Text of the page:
ISSN 0439-755X
CN 11-1911/B

心理学报 ›› 2019, Vol. 51 ›› Issue (5): 584-597.doi: 10.3724/SP.J.1041.2019.00584

• 研究报告 • 上一篇    下一篇


刘璐, 肖雪, 刘丽莎, 徐良苑, 张旭然, 李燕芳()   

  1. 北京师范大学中国基础教育质量监测协同创新中心, 北京 100875
  • 收稿日期:2018-05-04 出版日期:2019-05-25 发布日期:2019-03-20
  • 通讯作者: 李燕芳
  • 基金资助:

Children’s quality-based resource allocation in different involvement contexts: The role of in-group favoritism

LIU Lu, XIAO Xue, LIU Lisha, XU Liangyuan, ZHANG Xuran, LI Yanfang()   

  1. Collaborative Innovation Center of Assessment toward Basic Education Quality, Beijing Normal University, Beijing 100875, China
  • Received:2018-05-04 Online:2019-05-25 Published:2019-03-20
  • Contact: LI Yanfang


为探究不同卷入情境下儿童基于资源价值的分配行为特点以及内群体偏爱在其中的作用, 呈现给儿童两种实验情境:实验1, 134名5~8岁儿童在第一方情境下与来自内、外群体的一名儿童分配不同价值的物品, 结果发现7~8岁儿童公平分配比例与5~6岁儿童无显著差异; 实验2, 130名5~8岁儿童在第三方情境下给来自特定群体的两名儿童分配资源, 结果发现7~8岁儿童公平分配比例显著高于5~6岁儿童。两个实验均发现儿童的分配行为表现出内群体偏爱, 5~6岁儿童比7~8岁儿童更明显。并且, 5~6岁女生比男生有更明显的内群体偏爱, 但在7~8岁组无性别差异。此外, 只有7~8岁儿童的公平分配行为表现出卷入情境上的差异, 他们在第三方情境比第一方情境下更能做出公平分配, 但5~6岁儿童的公平分配行为并无情境差异。综上可见, 比起年幼儿童, 年长儿童基于资源价值的公平行为发展得更好, 并且在两种卷入情境下受内群体偏爱的影响均更小。

关键词: 资源价值, 分配行为, 内群体偏爱, 第一方情境, 第三方情境


Developing fairness is an important task of children's moral development. Equality, including numerical equality and quality equality, is one of the distributive justice principles. So far, most previous studies focus on the number-based resource allocation. However, children often allocate resources of different quality in daily life, and previous studies find that resource quality plays an important role in allocation. Therefore, it is necessary to investigate the development of children’s quality-based resource allocation and the related factors. Moreover, according to the evidence from numerous researches about number-based resource allocation, children’s allocation can be shaped by in-group favoritism that children allocate more resources to in-group members. Hence, whether the quality-based resource allocation can be influenced by in-group favoritism is worthy of attention. In addition, different involvement contexts (the first-party and third-party contexts), whether involving individual self-interest or not, can influence children’s resource allocation. Given the above, this study focused on the role of in-group favoritism in children’s quality-based resource allocation in the first-party and third-party contexts, as well as its age and gender differences.
Two experiments were designed to understand above questions. Experiment 1 aimed to investigate children’s quality-based resource allocation in the first-party context. 61 children aged 5- to 6-year-old and 73 children aged 7- to 8-year-old were recruited and were asked to pick out two favorite objects (high-quality resources) and two objects enjoyed least (low-quality resources) from nine different objects. Then, we instructed the children to allocate any two of the four objects to themselves and the other two to either one out-group (strangers from other school) or in-group (good friends from the same class) member. Thus, two conditions including Out-group condition and In-group condition were generated. It was considered as quality equality only if each person received one high-quality resource and one low-quality resource. As for the quality-based equal distributive behavior, the result showed that there was no age difference, furthermore, there was no significant difference between In-group condition and Out-group condition for the two age groups. As for the children who allocated unequally, the results indicated that 5- to 6-year-olds were more likely to show altruistic distributive behavior in the In-group condition compared with Out-group condition, and showed more self-regarding distributive behavior in the Out-group condition than In-group condition. Furthermore, 5- to 6-year-old girls, rather than boys, were more likely to show altruistic distributive behavior in the In-group condition compared with Out-group condition.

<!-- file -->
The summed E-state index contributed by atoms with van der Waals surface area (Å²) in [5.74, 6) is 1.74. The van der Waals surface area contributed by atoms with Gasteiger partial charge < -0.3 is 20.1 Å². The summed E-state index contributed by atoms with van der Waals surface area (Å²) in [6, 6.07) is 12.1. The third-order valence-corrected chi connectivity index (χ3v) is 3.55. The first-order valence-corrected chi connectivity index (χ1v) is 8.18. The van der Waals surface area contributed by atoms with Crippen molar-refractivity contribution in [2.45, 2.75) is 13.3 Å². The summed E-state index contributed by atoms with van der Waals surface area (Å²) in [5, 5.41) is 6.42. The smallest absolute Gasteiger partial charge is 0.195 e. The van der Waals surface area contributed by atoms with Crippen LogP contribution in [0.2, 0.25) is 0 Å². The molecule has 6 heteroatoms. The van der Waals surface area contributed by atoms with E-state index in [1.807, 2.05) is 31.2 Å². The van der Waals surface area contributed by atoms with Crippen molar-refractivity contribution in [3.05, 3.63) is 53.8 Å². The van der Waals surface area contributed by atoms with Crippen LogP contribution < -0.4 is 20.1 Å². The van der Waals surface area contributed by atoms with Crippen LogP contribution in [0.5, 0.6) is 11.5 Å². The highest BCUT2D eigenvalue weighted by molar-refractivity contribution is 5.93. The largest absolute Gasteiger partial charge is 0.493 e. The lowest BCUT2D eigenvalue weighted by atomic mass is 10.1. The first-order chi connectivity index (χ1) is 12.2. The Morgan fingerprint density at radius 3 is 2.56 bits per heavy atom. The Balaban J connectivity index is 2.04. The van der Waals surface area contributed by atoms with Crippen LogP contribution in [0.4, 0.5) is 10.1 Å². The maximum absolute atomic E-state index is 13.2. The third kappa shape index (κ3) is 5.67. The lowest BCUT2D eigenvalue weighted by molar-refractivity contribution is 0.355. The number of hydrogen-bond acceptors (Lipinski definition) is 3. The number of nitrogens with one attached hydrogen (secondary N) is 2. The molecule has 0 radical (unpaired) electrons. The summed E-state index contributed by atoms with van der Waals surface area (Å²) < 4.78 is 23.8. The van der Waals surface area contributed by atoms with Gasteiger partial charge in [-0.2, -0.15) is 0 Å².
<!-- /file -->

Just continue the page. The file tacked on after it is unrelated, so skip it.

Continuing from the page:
Experiment 2 was conducted in the third-party context to explore children’s quality-based resource allocation in the context without self-interest involvement. 64 children aged 5- to 6-year-old and 66 children aged 7- to 8-year-old were recruited and asked to allocate any two of four objects to each of two members from either in-group or out-group, generating three conditions including Out-group/out-group condition, In-group/in-group condition and In-group/out-group condition. The results showed that, on average, compared with younger children, older children were more likely to allocate equally. Besides, both of the two age groups were less likely to allocate equally in the In-group/out-group condition than in the other two conditions, but 5- to 6-year-olds allocated less equally in the In-group/out-group condition than did 7- to 8-year-olds. Furthermore, for the younger children, girls rather than boys allocated less equally in the In-group/out-group condition than in the other two conditions. Comparing the results of different involvement contexts, we found that the proportion of 7- to 8-year-old children who allocated equally in the third-party context was significantly greater than that in the first-party context.
In sum, 7- to 8-year-old children’s quality-based resource allocation was more likely to be equal in the third-party context and showed less in-group favoritism in the two contexts than that of 5- to 6-year-old children. Furthermore, 5- to 6-year-old girls were more likely to be influenced by in-group favoritism. Besides, older children demonstrated higher level of equality in the third-party than in the first-party context. The implication of this study was that children’s quality-based resource allocation could be influenced by multiple competing motives including equality, in-group favoritism and self-interest.

Key words: resource quality, resource allocation, in-group favoritism, first-party, third-party